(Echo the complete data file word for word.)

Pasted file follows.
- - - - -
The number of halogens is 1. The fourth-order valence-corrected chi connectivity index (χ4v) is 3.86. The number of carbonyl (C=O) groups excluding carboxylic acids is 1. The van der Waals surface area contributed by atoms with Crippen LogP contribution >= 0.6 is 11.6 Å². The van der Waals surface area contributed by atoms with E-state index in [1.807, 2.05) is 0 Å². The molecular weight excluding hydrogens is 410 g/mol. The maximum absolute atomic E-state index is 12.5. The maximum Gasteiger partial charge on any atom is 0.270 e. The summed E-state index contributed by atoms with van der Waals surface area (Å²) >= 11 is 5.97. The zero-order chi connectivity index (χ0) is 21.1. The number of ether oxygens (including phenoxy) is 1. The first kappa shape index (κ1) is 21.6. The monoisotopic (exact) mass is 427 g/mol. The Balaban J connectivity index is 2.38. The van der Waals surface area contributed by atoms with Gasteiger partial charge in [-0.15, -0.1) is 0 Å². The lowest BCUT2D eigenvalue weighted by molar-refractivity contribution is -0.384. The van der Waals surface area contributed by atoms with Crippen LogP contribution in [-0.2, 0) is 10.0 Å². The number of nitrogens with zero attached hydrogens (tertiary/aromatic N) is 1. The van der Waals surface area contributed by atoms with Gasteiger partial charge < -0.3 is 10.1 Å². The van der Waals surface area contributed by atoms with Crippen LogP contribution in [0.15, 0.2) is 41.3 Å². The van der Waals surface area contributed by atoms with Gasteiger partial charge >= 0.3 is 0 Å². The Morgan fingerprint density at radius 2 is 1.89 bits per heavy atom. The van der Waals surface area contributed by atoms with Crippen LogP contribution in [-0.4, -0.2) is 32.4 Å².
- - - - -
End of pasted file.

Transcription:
The number of halogens is 1. The fourth-order valence-corrected chi connectivity index (χ4v) is 3.86. The number of carbonyl (C=O) groups excluding carboxylic acids is 1. The van der Waals surface area contributed by atoms with Crippen LogP contribution >= 0.6 is 11.6 Å². The van der Waals surface area contributed by atoms with E-state index in [1.807, 2.05) is 0 Å². The molecular weight excluding hydrogens is 410 g/mol. The maximum absolute atomic E-state index is 12.5. The maximum Gasteiger partial charge on any atom is 0.270 e. The summed E-state index contributed by atoms with van der Waals surface area (Å²) >= 11 is 5.97. The zero-order chi connectivity index (χ0) is 21.1. The number of ether oxygens (including phenoxy) is 1. The first kappa shape index (κ1) is 21.6. The monoisotopic (exact) mass is 427 g/mol. The Balaban J connectivity index is 2.38. The van der Waals surface area contributed by atoms with Gasteiger partial charge in [-0.15, -0.1) is 0 Å². The lowest BCUT2D eigenvalue weighted by molar-refractivity contribution is -0.384. The van der Waals surface area contributed by atoms with Crippen LogP contribution in [-0.2, 0) is 10.0 Å². The number of nitrogens with zero attached hydrogens (tertiary/aromatic N) is 1. The van der Waals surface area contributed by atoms with Gasteiger partial charge < -0.3 is 10.1 Å². The van der Waals surface area contributed by atoms with Crippen LogP contribution in [0.15, 0.2) is 41.3 Å². The van der Waals surface area contributed by atoms with Gasteiger partial charge >= 0.3 is 0 Å². The Morgan fingerprint density at radius 2 is 1.89 bits per heavy atom. The van der Waals surface area contributed by atoms with Crippen LogP contribution in [-0.4, -0.2) is 32.4 Å².